Ground Report | New Delhi: Ceasefire on LOC Kashmir; Marks the first anniversary of the renewal of the 2003 ceasefire agreement between Pakistan and India. The surprise repetition of a ceasefire agreement by the two neighbours from midnight of February 24 last year came as a major relief to the people of border areas along the Line of Control in Jammu and Kashmir.
In September 2016, the armies of the two countries clashed several times after “surgical strikes” in five different locations in Pakistan-administered Kashmir. Meanwhile, after the Line of Control was bombarded from both sides, the citizens faced severe hardship and suffered heavy loss of life and property.
The officials stationed in the northern Kashmir border areas, including Gurez, Uri, Karnah-Tangdhar, say that since the ceasefire agreement came into force, an atmosphere of peace has prevailed in the border areas. “Forgetting the horrible bombings, people are now on the path of progress,” they said, adding that their demands are being met as far as progress is concerned.
The residents of Uri, are happy with the resumption of the agreement and want it to continue. Following the renewal of the ceasefire agreement, life around the Line of Control began to return to normal. Educational and commercial activities were revived, and the tourism industry, which had been in decline for many years, began to flourish again.
Farooq Khatana, a citizen associated with the tourism sector, said that the tourism industry has improved a lot in the past year.
He said: “The ceasefire in the LOC over the last year if viewed in the context of tourism, has seen a significant increase in tourism. Not only has business on both sides of the LOC flourished, but business in general, especially tourism, has grown.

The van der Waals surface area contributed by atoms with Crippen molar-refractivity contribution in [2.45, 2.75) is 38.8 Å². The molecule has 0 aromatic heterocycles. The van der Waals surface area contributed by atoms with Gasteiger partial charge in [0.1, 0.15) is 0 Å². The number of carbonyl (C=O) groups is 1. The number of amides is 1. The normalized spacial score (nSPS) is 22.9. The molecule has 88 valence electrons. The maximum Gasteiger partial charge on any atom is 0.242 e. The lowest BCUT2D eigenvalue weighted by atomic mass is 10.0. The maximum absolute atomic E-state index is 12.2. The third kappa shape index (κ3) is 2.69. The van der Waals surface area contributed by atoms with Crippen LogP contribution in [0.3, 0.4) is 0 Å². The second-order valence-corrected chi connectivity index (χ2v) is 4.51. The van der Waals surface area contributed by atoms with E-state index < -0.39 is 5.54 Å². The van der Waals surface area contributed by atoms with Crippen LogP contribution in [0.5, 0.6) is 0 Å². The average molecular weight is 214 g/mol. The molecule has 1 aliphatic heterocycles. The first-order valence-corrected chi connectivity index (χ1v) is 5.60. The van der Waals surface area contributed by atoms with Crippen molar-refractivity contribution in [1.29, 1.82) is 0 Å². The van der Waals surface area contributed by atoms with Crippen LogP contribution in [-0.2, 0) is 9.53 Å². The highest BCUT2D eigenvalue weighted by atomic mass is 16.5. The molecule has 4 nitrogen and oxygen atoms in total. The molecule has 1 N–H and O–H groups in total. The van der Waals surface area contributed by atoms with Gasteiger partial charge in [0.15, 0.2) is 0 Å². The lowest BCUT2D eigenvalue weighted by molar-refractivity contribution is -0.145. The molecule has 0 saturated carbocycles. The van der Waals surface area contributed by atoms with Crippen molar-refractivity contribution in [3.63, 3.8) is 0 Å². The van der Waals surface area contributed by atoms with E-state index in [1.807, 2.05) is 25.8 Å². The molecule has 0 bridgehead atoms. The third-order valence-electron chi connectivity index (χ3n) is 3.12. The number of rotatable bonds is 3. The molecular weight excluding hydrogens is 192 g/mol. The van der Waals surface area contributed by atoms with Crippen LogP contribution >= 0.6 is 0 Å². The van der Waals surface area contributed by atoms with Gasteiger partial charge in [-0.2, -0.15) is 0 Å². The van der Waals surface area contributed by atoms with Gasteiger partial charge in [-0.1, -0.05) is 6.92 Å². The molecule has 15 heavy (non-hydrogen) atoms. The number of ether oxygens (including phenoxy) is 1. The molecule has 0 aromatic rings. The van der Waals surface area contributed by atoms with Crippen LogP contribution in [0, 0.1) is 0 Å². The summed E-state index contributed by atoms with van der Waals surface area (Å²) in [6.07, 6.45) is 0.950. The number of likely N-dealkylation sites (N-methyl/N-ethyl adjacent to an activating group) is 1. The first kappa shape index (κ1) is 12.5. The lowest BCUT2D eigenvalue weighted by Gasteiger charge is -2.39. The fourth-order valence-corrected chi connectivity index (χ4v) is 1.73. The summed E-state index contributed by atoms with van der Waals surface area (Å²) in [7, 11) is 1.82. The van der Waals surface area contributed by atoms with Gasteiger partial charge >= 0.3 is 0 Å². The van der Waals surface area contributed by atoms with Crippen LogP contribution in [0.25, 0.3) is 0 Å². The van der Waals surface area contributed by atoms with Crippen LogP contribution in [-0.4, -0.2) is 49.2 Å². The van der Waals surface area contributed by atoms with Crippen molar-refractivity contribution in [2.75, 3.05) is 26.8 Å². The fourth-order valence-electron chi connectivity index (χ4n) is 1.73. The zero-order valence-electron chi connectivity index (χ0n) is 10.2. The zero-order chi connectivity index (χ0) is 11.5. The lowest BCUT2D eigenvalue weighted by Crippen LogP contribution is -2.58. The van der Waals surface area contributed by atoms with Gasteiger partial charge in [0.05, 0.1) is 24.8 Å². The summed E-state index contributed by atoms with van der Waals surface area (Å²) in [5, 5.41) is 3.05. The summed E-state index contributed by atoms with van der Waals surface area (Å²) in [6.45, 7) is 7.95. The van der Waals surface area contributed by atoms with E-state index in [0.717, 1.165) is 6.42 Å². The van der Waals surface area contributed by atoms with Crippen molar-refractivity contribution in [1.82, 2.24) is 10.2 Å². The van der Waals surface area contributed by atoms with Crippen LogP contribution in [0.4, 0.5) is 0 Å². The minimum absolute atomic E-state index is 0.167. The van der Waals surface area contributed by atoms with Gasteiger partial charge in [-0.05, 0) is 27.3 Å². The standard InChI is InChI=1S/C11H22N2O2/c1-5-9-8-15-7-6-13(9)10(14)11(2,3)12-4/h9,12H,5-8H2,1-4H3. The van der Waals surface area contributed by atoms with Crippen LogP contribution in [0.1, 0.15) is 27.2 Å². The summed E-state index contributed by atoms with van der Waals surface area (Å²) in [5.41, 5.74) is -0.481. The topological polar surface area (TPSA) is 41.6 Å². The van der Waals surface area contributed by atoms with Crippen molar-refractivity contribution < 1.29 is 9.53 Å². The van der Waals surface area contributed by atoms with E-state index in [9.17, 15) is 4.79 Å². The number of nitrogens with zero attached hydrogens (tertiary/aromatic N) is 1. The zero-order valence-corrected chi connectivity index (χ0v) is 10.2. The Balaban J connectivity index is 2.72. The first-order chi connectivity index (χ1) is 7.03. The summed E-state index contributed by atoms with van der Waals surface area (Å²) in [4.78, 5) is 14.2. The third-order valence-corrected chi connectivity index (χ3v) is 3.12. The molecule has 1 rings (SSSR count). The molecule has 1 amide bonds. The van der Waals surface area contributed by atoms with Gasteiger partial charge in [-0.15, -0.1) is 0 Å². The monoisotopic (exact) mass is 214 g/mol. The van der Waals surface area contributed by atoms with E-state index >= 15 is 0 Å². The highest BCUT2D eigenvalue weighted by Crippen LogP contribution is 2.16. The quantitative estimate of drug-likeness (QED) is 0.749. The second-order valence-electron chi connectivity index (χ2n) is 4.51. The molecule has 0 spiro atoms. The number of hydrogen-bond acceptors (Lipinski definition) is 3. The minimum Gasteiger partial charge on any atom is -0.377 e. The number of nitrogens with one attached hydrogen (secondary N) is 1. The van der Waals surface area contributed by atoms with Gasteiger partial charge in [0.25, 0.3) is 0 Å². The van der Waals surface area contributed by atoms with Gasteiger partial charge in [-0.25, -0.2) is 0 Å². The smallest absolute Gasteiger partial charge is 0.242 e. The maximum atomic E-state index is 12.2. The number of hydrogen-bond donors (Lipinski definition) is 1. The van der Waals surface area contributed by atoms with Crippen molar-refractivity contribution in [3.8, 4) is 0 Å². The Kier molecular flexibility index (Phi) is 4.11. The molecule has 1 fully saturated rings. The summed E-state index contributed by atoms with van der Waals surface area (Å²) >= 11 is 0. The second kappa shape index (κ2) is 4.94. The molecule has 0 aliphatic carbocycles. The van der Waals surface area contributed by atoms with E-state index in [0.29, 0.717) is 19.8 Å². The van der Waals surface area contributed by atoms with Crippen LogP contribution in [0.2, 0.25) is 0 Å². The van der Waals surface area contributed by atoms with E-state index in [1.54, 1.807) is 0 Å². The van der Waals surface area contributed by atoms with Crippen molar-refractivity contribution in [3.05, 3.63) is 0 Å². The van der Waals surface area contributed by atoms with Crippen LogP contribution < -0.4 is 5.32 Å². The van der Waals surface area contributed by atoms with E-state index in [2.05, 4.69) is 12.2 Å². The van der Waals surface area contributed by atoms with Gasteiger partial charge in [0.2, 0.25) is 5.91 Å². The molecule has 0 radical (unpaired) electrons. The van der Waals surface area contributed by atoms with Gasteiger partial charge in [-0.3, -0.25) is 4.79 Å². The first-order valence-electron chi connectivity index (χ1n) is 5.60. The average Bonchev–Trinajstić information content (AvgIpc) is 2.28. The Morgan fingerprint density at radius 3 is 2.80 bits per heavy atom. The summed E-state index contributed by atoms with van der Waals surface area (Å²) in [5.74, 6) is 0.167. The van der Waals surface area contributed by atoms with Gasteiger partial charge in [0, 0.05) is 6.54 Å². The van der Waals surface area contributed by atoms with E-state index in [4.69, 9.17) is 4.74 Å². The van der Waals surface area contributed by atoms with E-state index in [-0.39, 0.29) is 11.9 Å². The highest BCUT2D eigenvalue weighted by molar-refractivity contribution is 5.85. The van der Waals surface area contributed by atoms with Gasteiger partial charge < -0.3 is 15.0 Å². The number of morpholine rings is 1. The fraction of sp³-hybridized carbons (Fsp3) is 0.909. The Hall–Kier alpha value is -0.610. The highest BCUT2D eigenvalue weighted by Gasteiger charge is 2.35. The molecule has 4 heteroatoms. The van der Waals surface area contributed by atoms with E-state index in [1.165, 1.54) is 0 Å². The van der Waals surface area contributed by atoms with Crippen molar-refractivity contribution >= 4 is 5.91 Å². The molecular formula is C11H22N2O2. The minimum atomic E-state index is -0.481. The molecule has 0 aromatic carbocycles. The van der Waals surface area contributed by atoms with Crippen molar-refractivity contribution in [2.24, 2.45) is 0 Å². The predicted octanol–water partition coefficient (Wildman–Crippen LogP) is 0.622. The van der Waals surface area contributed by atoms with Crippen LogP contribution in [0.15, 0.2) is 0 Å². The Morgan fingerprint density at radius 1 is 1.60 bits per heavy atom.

Farooq added: “Kashmiris from both sides are happy that the ceasefire agreement is a good decision and we are hopeful that the ceasefire agreement will be extended in the future.” (Ceasefire on LOC Kashmir)
Locals said that after the ceasefire, normality was restored in the area, people began to rebuild their houses that were destroyed during the shooting, and educational and commercial activities in the area were restored.
“It’s been a year since the bombing,” he said. Our children study properly, our lives are quiet. When there are bombings, we are also affected, the children are also affected. They don’t know how to read, they don’t know how to read.
He added: “They told us that the government was going to make us a front (security bunker) but nobody came to us to make a bunker. Of course, don’t give us fronts, give us peace. There should be no bombing in our area because it keeps our children illiterate.
According to the official figures, there were 4,645 ceasefire violations in 2020, 3,168 in 2019 and 1,629 in 2018. In 2020, till the agreement came into effect, there were 592 ceasefire violations.
The security forces have attributed the less infiltration attempts from across the LoC in the past year to the ceasefire as well.